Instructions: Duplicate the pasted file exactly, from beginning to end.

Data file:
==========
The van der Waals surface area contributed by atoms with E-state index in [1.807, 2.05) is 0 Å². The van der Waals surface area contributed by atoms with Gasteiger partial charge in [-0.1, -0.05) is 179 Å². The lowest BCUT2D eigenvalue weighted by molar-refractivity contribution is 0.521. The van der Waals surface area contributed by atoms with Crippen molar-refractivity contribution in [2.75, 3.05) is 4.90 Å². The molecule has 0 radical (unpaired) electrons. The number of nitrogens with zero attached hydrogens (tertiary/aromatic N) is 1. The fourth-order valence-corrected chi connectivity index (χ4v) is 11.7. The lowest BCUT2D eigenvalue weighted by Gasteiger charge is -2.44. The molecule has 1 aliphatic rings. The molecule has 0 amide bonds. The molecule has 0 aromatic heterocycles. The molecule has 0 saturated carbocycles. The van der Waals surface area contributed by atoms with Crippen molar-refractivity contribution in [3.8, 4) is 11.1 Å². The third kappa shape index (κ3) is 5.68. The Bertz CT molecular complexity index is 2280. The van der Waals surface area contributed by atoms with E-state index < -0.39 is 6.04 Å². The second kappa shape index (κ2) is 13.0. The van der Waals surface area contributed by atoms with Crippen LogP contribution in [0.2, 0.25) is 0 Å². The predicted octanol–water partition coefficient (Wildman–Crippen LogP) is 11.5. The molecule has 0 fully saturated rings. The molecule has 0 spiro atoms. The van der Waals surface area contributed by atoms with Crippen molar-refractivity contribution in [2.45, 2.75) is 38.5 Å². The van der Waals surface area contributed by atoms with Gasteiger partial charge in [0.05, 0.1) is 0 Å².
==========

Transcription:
The van der Waals surface area contributed by atoms with E-state index in [1.807, 2.05) is 0 Å². The van der Waals surface area contributed by atoms with Gasteiger partial charge in [-0.1, -0.05) is 179 Å². The lowest BCUT2D eigenvalue weighted by molar-refractivity contribution is 0.521. The van der Waals surface area contributed by atoms with Crippen molar-refractivity contribution in [2.75, 3.05) is 4.90 Å². The molecule has 0 radical (unpaired) electrons. The number of nitrogens with zero attached hydrogens (tertiary/aromatic N) is 1. The fourth-order valence-corrected chi connectivity index (χ4v) is 11.7. The lowest BCUT2D eigenvalue weighted by Gasteiger charge is -2.44. The molecule has 1 aliphatic rings. The molecule has 0 amide bonds. The molecule has 0 aromatic heterocycles. The molecule has 0 saturated carbocycles. The van der Waals surface area contributed by atoms with Crippen molar-refractivity contribution in [3.8, 4) is 11.1 Å². The third kappa shape index (κ3) is 5.68. The Bertz CT molecular complexity index is 2280. The van der Waals surface area contributed by atoms with E-state index < -0.39 is 6.04 Å². The second kappa shape index (κ2) is 13.0. The van der Waals surface area contributed by atoms with Crippen LogP contribution in [0.2, 0.25) is 0 Å². The predicted octanol–water partition coefficient (Wildman–Crippen LogP) is 11.5. The molecule has 0 fully saturated rings. The molecule has 0 spiro atoms. The van der Waals surface area contributed by atoms with Crippen molar-refractivity contribution in [2.45, 2.75) is 38.5 Å². The van der Waals surface area contributed by atoms with Gasteiger partial charge in [0.05, 0.1) is 0 Å².